PHILADELPHIA—World-renowned Shen Yun Performing Arts wrapped on a month of performances at the Merriam Theater in Philadelphia on March 1, 2020, where State Representative Maria P. Donatucci caught the very last performance during the Sunday matinee.
“It’s amazing that without a word except from the commentators, how much we pick up from just the movement, the motion, the music—it tells us the whole story. It’s just beautiful,” said Donatucci, who represents a large Asian community that piqued her interest in Shen Yun.
The New York-based company has in just the last decade become a global phenomenon, using classical Chinese dance and the arts to revive a once nearly lost, 5,000-year-old divinely inspired culture. Donatucci was thrilled to see a spirituality integrated into the performance that felt universal, and sad that this traditional culture is being suppressed in China. She wished Shen Yun success in its mission to revive it, in places like Philadelphia and elsewhere around the world.
“I think there is a lot of emotion and passion in their movement, and it’s almost like worshiping, the way they move and dance with it,” Donatucci said. The name Shen Yun translates into “the beauty of divine beings dancing,” which Donatucci felt more than appropriate.
“It is extremely spiritual,” she said. It was relaxing, calming, and inspiring all the same. “It’s amazing to think, all the different things they do in this performance. It really is, it’s beautiful. I’m enjoying it so much, I really am.”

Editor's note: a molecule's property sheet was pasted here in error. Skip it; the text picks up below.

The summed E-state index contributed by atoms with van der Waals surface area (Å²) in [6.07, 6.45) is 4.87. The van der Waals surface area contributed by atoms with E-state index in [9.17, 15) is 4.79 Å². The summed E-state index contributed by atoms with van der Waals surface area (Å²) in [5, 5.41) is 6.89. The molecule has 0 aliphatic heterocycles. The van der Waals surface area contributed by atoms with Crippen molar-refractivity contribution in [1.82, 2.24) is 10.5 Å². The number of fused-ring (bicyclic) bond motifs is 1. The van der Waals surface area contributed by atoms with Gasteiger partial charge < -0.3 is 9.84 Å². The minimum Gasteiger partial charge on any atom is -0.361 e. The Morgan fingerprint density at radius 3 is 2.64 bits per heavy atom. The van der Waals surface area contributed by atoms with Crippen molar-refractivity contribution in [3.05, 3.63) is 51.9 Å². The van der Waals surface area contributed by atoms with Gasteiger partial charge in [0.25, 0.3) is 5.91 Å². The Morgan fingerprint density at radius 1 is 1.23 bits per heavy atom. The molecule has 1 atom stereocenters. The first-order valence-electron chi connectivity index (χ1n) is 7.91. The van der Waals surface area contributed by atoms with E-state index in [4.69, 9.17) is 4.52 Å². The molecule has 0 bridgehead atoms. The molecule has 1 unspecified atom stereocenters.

Donatucci spoke of the universality of what she saw on stage, how despite it being an ancient culture foreign to many, the characters in the stories and the deeper themes one could glean were things anyone could relate to.
From the grand to the comical and relatable, all of it is available, she explained. There were stories she laughed at, characters striking familiar—like a mother getting mad—and even pieces that touch on our humanity and move us to action.
There was a contemporary scene, for example, which told a story that involved the persecution of spiritual believers in China today. Donatucci was deeply saddened by the atrocities committed by the communist state.
“That moved me a lot, but I’m also moved by the beauty of the dancers and the gracefulness,” she said.
“A beautiful all in all experience. And I recommend for everybody to get a chance to see it. I feel so happy that I got to see it.”
With reporting by NTD Television.
The Epoch Times considers Shen Yun Performing Arts the significant cultural event of our time and has covered audience reactions since the company’s inception in 2006.